நாடோடி மன்னன் பாடல் வரிகள்
|Movie Name||Nadodi Mannan 1958 Nadodi Mannan 1958|
|Movie Name (in Tamil)||நாடோடி மன்னன்|
|Starring||M. G. Ramachandran, P. Bhanumathi, P. S. Veerappa|
|Music||S. M. Subbaiah Naidu|
Ratnapuri is a small kingdom besieged by manifold troubles. The King’s only daughter Ratna (B. Saroja Devi) is kidnapped and the King dies without naming any successors. Marthandan (MGR), a member of the royal family is chosen by the majority of the imperial council, including the ministers and the commander-in-chief, to be the new ruler. However, the Rajaguru (P. S. Veerappa) has a different idea.
Unknown to anyone, he has the princess Ratna in his custody in an island. Ratna has grown up completely unaware of her ancestry. Meanwhile, the Rajaguru plans to do get rid of Marthandan and put up his stooge Pingalan (M. N. Nambiar) as the King. He then plans to marry Ratna himself, get rid of Pingalan, and declare himself the ruler. Meanwhile, Veerabagu (K. R. Ramsingh), the loyal bodyguard of the erstwhile King, and his gang of committed people, including his son Bhoopathi and daughter Madana (P. Bhanumathi) are furious at an outsider ascending the throne. Elsewhere in the kingdom, people are far from happy. Shortage of food and unemployment are rampant all around.
Violent protests erupt all over the kingdom, and the protesters led by the revolutionary Veerangan (MGR), an activist for a democratic government, march to the palace condemning the monarchy and demanding democracy. Veerangan is arrested and imprisoned. Madana is also incarcerated in the same prison on a similar charge. They are pardoned and released on the occasion of the coronation of Marthandan.
They travel together from Naganathapuram to Ratnapuri. Sharing the same ideals and revolutionary thoughts, they find themselves falling in love.
In the meantime Marthandan arrives at Ratnapuri, but the Rajaguru asks him to stay in an isolated palace in the outskirts and should not meet his consort Queen Manohari (M. N. Rajam) until the coronation, citing the inauspicious placement of the stars. The twist in the tale comes when we come to know that Marthandan and Veerangan are look-alikes. Veerangan is mistaken for Marthandan in a few tight situations and finally they get to meet each other. Veeran (MGR) on the run from monarchists ends up in the room of his lookalike prince Marthandan. Veerangan speaks of the pathetic state of the poor and the oppressed and the noble Marthandan agrees to set right the ills as soon as he takes charge.
However, on the eve of the coronation, the Rajaguru arranges Marthandan to be poisoned so with help of the royal advisor Karmegam (M. G. Chakrapani) that he could then seat Pingalan on the throne. Marthandan swoons after drinking a few sips of the poisoned beverage. The hastily summoned doctor does the needful and saves Marthandan. However, Marthandan is still unconscious and apparently would remain so for the next few days.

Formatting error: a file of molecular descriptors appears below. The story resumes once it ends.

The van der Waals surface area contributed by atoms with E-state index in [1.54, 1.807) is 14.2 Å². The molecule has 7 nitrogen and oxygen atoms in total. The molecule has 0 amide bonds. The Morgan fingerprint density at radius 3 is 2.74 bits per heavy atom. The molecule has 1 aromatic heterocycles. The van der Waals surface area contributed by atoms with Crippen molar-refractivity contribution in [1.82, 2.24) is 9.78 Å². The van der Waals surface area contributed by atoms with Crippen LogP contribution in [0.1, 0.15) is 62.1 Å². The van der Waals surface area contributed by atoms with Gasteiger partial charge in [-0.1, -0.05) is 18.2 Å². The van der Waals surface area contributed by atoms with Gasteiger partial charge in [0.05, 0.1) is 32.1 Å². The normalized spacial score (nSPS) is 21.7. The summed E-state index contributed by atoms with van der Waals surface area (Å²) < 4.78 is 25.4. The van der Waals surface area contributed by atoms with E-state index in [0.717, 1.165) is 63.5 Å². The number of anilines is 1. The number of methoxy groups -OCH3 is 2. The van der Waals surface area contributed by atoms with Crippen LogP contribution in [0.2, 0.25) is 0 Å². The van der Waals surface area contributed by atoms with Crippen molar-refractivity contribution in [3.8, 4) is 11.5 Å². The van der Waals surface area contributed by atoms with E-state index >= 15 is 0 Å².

An assassination attempt leaves the prince incapacitated, and Veeran has to take his place at the coronation. The commander (E. R. Sahadevan) and minister persuade Veerangan to take Marthandan’s place to ensure that the coronation takes place as scheduled. A reluctant Veerangan agrees to do so in the interests of the state, and arrives in the assembly just in time for the coronation. The Rajaguru is taken aback and sends his men to investigate. The villains find the unconscious Marthandan and take him to their hideout and later to the same island where the Ratna has been living all along.
With Marthandan’s sudden disappearance, Veerangan now finds himself saddled with the role of the King for much more than just the couple of days that he had initially bargained for. The replacement King starts a series of 'people oriented' reforms which cause a political upheaval among the elite. He puts the opportunity to good use, and enacts several measures for the uplift of the poor. He is however troubled by the fact that he is deceiving the Queen Manohari who believes him to be her husband Marthandan. At one stage he is forced to reveal the truth to Manohari and perceiving his noble character, she accepts him as her brother. In the meantime Madana is killed by Pingalan’s men, and a grief-stricken Veerangan vows to avenge her death. Then it comes to light that the original heir to the throne had been kidnapped and the prince has also been kidnapped to an island. Madana’s father gets to know of Marthandan’s whereabouts and passes on the information to Veerangan.
The rescuing of the real heir and the prince forms the rest of the story. Veerangan sails to the island and comes across Ratna. He identifies her by her unique birthmark and rescues her from Pingalan’s clutches. They travel to the cave atop a hill where Marthandan is held captive, and Veerangan succeeds in bringing him out. And at the end of the thrilling climax, replete with snakes, sword fights, flooding waters, collapsing rope-bridge and what not, the Rajaguru meets a watery death. All is well that ends well – Veerangan weds Ratna, and Marthandan issues a proclamation pronouncing Ratnapuri to be a democratic nation.